Education Sciences major Joshua Scruggs is from a lineage of educators. He shares his story and his evolving thoughts about education.
My entire life has been spent at school, on the way to school, or hearing profound stories about what happened at school. I grew up in a family full of teachers and other school personnel - folks committed to ensuring that students got a quality education. It was their commitment that quickly drew me to education.
I watched them serve in various capacities. I saw them serve as campus supervisors, janitors, principals, school bus drivers, teachers, and district administrators. I watched them transform schools, school buses, playgrounds, and lunch lines into spaces for out-of-school learning where students could recharge or learn lessons of patience, accountability, and humility.
At the time, I lacked the knowledge to define this kind of education. But I quickly realized that all students deserved those interpersonal experiences and it would become my life long goal to provide them to as many students as possible.
I mapped out how I could become a turnaround administrator in a low performing school district, where I could swoop down and single-handedly “save” all my students by providing them with the “proper” education and all the encouragement they needed to be successful. My students’ educational experiences would surpass my own or any textbook. I would manufacture spaces of indefinite possibilities and incorporate relevant social and emotional curriculum.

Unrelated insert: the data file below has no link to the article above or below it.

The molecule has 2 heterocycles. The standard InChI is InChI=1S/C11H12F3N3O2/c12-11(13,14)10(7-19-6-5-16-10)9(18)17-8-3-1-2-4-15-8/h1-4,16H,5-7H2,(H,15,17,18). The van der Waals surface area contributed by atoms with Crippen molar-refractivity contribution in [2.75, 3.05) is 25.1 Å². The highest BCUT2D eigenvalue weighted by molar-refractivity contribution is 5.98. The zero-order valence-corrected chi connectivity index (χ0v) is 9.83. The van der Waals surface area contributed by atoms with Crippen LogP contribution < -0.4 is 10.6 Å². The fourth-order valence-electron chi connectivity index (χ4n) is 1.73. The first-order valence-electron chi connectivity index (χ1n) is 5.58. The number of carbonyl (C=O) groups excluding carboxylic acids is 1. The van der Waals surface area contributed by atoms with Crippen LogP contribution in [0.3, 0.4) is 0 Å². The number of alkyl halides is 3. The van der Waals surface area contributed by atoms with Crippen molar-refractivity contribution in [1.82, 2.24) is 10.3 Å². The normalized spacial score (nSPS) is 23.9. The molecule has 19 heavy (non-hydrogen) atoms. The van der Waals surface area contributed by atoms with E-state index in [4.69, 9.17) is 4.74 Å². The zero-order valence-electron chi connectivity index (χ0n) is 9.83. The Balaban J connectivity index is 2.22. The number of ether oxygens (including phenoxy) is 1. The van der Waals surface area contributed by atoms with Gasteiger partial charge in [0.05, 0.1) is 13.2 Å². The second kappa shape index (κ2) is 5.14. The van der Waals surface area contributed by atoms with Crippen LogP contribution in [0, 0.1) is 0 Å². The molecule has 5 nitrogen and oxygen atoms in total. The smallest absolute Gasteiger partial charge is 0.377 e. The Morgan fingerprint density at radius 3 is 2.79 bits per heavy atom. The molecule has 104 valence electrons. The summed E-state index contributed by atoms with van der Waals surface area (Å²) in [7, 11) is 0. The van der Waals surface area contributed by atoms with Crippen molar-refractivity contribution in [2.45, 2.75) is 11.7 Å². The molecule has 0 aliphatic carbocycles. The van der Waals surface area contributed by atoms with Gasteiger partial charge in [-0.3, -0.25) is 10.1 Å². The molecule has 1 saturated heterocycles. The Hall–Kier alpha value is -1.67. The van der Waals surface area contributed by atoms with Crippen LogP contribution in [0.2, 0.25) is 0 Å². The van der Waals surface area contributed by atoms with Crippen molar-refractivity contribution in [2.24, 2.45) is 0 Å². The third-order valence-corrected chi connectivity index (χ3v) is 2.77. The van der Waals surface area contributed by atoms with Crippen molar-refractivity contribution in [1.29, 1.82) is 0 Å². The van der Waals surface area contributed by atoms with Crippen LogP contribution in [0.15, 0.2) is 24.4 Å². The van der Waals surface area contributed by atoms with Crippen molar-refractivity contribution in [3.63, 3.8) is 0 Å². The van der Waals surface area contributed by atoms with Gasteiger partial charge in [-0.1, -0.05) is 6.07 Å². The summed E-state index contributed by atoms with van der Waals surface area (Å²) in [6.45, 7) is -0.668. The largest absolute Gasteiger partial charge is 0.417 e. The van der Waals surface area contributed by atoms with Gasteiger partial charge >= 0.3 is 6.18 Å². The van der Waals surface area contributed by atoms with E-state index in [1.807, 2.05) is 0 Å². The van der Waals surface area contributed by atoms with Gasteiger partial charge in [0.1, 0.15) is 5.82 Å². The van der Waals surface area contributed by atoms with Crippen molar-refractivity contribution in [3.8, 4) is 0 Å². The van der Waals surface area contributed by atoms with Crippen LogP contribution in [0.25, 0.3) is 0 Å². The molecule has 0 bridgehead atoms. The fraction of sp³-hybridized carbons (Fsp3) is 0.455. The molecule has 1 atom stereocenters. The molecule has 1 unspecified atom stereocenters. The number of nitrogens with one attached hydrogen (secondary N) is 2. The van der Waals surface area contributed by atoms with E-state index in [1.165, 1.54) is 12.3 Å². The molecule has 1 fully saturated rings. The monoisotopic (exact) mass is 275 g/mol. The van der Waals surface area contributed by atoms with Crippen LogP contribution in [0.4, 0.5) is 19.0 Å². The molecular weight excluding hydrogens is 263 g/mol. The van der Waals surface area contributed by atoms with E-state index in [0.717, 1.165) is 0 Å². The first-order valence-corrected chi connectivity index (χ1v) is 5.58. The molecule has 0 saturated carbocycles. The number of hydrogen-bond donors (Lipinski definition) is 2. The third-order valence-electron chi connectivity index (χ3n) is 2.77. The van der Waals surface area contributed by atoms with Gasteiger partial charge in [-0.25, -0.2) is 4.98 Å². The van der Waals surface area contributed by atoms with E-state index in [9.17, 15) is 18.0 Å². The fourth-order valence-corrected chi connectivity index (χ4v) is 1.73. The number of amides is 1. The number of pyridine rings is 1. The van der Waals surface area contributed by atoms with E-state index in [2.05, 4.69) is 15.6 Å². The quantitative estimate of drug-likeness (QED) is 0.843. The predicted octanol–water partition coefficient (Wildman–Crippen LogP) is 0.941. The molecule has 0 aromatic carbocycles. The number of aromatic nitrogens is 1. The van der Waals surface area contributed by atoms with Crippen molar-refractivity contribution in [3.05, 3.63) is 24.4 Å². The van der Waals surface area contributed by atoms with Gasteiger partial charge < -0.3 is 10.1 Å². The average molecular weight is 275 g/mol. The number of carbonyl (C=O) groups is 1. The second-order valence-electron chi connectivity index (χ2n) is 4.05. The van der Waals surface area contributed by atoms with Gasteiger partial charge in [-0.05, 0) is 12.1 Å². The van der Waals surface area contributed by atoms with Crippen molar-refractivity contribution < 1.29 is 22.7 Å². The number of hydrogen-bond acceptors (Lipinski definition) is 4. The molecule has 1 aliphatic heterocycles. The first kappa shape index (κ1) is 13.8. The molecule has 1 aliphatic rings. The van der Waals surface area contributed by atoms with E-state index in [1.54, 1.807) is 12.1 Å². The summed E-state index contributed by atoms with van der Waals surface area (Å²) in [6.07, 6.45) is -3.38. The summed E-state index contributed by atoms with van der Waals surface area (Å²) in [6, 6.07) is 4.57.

While at UC Irvine, I quickly realized that this "educational savior" complex plagued many schools. While it came from a place of genuineness, it lent itself to the subtractive schooling educators should be avoiding. Unfortunately, we have struggled to create legitimate school cultures and environments to promote student learning. While we should be teaching our students, we have underpaid staff and normalized intra-school violence, essentially leaving our most vulnerable population, our students, exposed or open to fall by the wayside.
It was here at UCI, that I set my non-negotiable on how I would teach. I decided that I would no longer “save” students, but that I would instead advocate, educate, enhance, and empower students in any of the roles I had come to serve. Essentially, that is what my family had done. Members of family had not strived to be Superman, instead they were Alfred to their students’ Batman. They had allowed their students to be their own heroes, and sheroes, while lending the occasional wise counsel.
This is the educational philosophy that I would carry into my current role as an undergraduate research assistant. I have made it my goal that from here on out, I would only serve on projects that saw the students as both talented and beyond capable enough to succeed through its promotion/maintenance of their critical thinking or strengthening of their existing talents.
I would like to thank my family. It was you all’s service that taught me how to lead and opened the door for me to become the future teacher, principal, superintendent, PhD, and professor that I desire to be.